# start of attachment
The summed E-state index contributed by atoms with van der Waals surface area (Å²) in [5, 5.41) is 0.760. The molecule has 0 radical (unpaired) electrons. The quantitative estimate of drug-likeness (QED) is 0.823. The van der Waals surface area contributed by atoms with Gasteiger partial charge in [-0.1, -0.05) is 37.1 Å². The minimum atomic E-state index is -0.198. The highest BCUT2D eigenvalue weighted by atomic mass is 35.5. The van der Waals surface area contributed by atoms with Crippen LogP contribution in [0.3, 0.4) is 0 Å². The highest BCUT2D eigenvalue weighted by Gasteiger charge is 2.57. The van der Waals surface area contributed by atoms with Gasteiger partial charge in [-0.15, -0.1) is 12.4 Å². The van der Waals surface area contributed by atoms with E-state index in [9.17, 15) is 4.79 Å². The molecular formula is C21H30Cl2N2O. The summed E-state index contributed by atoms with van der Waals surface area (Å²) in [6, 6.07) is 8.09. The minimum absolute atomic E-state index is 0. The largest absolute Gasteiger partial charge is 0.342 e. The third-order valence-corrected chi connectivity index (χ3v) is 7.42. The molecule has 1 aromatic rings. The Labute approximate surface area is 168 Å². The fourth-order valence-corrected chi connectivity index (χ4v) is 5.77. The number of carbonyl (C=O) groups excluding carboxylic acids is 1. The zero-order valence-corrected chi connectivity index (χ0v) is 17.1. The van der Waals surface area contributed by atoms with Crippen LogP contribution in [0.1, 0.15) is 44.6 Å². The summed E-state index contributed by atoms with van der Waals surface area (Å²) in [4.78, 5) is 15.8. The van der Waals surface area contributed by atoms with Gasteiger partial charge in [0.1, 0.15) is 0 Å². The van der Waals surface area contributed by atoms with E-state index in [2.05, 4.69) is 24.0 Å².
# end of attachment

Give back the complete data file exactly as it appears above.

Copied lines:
The summed E-state index contributed by atoms with van der Waals surface area (Å²) in [5, 5.41) is 0.760. The molecule has 0 radical (unpaired) electrons. The quantitative estimate of drug-likeness (QED) is 0.823. The van der Waals surface area contributed by atoms with Gasteiger partial charge in [-0.1, -0.05) is 37.1 Å². The minimum atomic E-state index is -0.198. The highest BCUT2D eigenvalue weighted by atomic mass is 35.5. The van der Waals surface area contributed by atoms with Crippen LogP contribution in [0.3, 0.4) is 0 Å². The highest BCUT2D eigenvalue weighted by Gasteiger charge is 2.57. The van der Waals surface area contributed by atoms with Gasteiger partial charge in [-0.15, -0.1) is 12.4 Å². The van der Waals surface area contributed by atoms with E-state index in [9.17, 15) is 4.79 Å². The molecular formula is C21H30Cl2N2O. The summed E-state index contributed by atoms with van der Waals surface area (Å²) in [6, 6.07) is 8.09. The minimum absolute atomic E-state index is 0. The largest absolute Gasteiger partial charge is 0.342 e. The third-order valence-corrected chi connectivity index (χ3v) is 7.42. The molecule has 1 aromatic rings. The Labute approximate surface area is 168 Å². The fourth-order valence-corrected chi connectivity index (χ4v) is 5.77. The number of carbonyl (C=O) groups excluding carboxylic acids is 1. The zero-order valence-corrected chi connectivity index (χ0v) is 17.1. The van der Waals surface area contributed by atoms with Crippen LogP contribution in [0.1, 0.15) is 44.6 Å². The summed E-state index contributed by atoms with van der Waals surface area (Å²) in [4.78, 5) is 15.8. The van der Waals surface area contributed by atoms with Gasteiger partial charge in [0.1, 0.15) is 0 Å². The van der Waals surface area contributed by atoms with E-state index in [2.05, 4.69) is 24.0 Å².